It all started out many years ago, as I was sitting at the table pouring over my maps. I have hundreds of topographic maps covering thousands of square miles. Once you learn how to read a topographic map it comes alive and you can see the valleys, mountains and rivers as if you were in a helicopter flying over them. This day I was searching the headwaters of a river near where I used to live. I saw the contour lines narrow, converge, and get tangled up in each other. It piqued my interest. That meant steep terrain, cliffs, waterfalls, in other words - fun! Let's have a closer look!
Sometime later, after much planning and preparation, a small group of mates and I headed off deep into the National Park, excited about our trip ahead. We planned to walk into the headwaters of the river where the river drops off the escarpment over the Great Dividing Range and plunges hundreds of meters down a 30km or so section of river. We really didn't know what we were in for, or how this story would evolve over the years to come.
There are three main waterfalls shown on the maps of the area. Named simply - Upper, Middle and Lower Falls. The maps did not do justice to the area. This was wild country. Steep terrain, unfamiliar to human visitation. This was its main drawcard for me. I love to explore and just the thought of going where "no man has gone before" gives me a sense of excitement I cannot begin to explain to you. There are so few places left on earth that are truly unexplored.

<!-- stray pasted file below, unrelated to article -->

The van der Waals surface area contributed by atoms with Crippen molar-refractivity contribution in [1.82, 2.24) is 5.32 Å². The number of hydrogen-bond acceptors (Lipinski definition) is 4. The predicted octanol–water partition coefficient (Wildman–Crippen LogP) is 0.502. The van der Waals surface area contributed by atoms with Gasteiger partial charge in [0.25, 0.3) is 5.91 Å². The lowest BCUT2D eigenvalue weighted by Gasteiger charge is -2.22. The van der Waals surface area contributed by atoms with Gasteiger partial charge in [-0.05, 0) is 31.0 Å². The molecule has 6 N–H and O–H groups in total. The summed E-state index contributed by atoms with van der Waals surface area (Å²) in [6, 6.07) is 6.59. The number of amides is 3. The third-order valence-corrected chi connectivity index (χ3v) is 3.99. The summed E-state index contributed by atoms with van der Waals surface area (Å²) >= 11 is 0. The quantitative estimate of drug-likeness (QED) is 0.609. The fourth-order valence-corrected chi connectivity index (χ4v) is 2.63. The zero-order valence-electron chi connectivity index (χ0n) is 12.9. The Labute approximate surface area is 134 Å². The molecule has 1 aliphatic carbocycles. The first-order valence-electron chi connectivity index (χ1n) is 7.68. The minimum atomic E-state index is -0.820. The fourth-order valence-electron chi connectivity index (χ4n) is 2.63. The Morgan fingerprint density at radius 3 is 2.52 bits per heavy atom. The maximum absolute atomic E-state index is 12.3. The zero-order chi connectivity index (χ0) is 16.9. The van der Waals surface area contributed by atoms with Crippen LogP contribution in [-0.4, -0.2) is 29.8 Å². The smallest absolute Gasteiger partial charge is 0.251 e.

After driving many hrs down rough, seldom used 4WD tracks we finally reached our starting point where the track crosses the river. We then abandoned the car and hiked downstream through thick forest towards Upper Falls.
Before we got to the main fall however, we came across a mini canyon and a small waterfall which plummeted into a hole. It was difficult to see where the river went after that. It looked like it just emptied into a massive hole. But, after reaching the bottom we saw that it snaked around the corner on its relentless urge to reach the ocean.
|Andy, descending into the abyss.|